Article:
Another Masters Tournament has passed. Another week has been spent “ooohing and ahhhhing” over Pimento Cheese & Egg Salad sandwiches in familiar green cellophane bags. Another winner has earned a Green Jacket.
Every year, I say I really don’t want to go back. But, in December, when the Augusta National letter comes in the mail, I have forgotten most of the tough stuff,
and I begin to get excited about April
and I return.
And most parts of the experience are wonderful. In fact, the most difficult part is the physical taxation. But, I know that I am one tiny part of a tremendous, intricate puzzle that the world watches for one week each April. It is an honor to be a such a grand and elaborate tradition.
My particular niche is in a “cabin” tucked away from the main activity of the course. There are three of these cabins, each entertaining a separate company. Two of the cabins are full and rocking with people who have probably earned tickets through sales. As many as one hundred and fifty people will walk through their buffet lines at each breakfast, lunch or snack. I am in a more quiet cabin that is visited by executives of a particular company. The atmosphere is more subdued. They have some guests, but we serve no more than fifty at any given meal.
I don’t know this for certain, but I the things I hear from all the people who I talk to throughout the week lead me to believe that the chefs and servers in food service have the longest hours on the grounds (the severs coming in just an hour or two after the chefs and leaving just a bit before them).
While I have a meticulous sense of order and want things done right and well, I’m not trained in any area of food preparation or service. I do a good job in making sure that my job as a buffet attendant is at the standard expected, but I still have to ask many a question about terminology and sometimes presentation of food. I am thankful my cabin runs at a more relaxed pace and I expect this may even be the reason that I am in this particular cabin.
But, every year, I say I don’t want to return. The hours are extremely long and I am not so foolish as to think that I am not expendable.
Everything I do in life, I ask “How am I blessing others? Am I making a difference? Does my presence matter?” In the Camellia cabin, I know I am replaceable. In fact, the only place that I believe that we are not replaceable is within our own families. Neither a father nor a mother can truly be replaced.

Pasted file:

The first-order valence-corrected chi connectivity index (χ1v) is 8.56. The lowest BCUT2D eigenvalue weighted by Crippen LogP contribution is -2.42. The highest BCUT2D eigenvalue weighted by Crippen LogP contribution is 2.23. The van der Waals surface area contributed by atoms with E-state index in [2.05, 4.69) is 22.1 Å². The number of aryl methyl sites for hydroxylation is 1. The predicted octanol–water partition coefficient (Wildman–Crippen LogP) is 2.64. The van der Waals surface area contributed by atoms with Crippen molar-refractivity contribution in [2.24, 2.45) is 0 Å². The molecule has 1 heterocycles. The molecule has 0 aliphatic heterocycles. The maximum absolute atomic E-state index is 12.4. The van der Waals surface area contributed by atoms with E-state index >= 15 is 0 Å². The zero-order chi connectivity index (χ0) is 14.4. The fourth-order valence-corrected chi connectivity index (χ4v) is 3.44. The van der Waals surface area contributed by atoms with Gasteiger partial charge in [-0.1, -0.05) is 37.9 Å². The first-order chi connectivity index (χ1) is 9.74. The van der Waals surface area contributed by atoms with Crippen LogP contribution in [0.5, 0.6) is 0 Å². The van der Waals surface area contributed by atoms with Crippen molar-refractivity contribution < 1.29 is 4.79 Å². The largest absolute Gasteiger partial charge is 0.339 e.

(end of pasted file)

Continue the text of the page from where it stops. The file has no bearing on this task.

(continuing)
But, the main thing that keeps me returning is the people working beside me. There is a small group of us who have been in this particular work area (the three cabins and the kitchen that prepare and cook for us) for the four years that the cabins have been built. These people bring me back. These, and some of the new people who come in each year. I want to be an encouragement. I want to help them. I want to make their burden lighter, as much as my ability allows. Our hours are long. Head cabin chefs and head kitchen staff clock in close to four each morning. All the other kitchen staff have to be in by five o’clock. We serve food until thirty minutes after play so many of us stay until seven or eight at night. That means, we head home, shower and “power nap” before returning. We had a special dinner in our cabin on Saturday night, so I left around midnight. I slept from 1:00 until 3:30 and clocked back in at 4:15. I worked close to twenty hours both Saturday and Sunday.
I work from the Saturday before the tournament to the Sunday night of the last day. It takes me a few days to bounce back from the week. Ibuprofen is my friend and sleep is my weapon for recovery.
This year, my money is set aside to purchase a “big girl” camera. I even rented out our mother-in-law suite to four students and had a few people stay inside the house as well.
And it was a good year. Every year seems to get a little bit better. Each year we find new ways to make things run more smoothly. And Monday night, I slept ten hours – close to the number of hours of sleep that I got on Friday, Saturday and Sunday combined.
I don’t even know who won the tournament this year, but I know that my kitchen was spotlessly clean when I left it, I know the menu for each of the cabins, how the food was presented and I know what we might be able to do next year to help things run just a bit more smoothly.
It was a good year. I’m almost recuperated and I am thankful to have spent another year working beside some amazing people who help the Masters Tournament be all the grandeur that it is.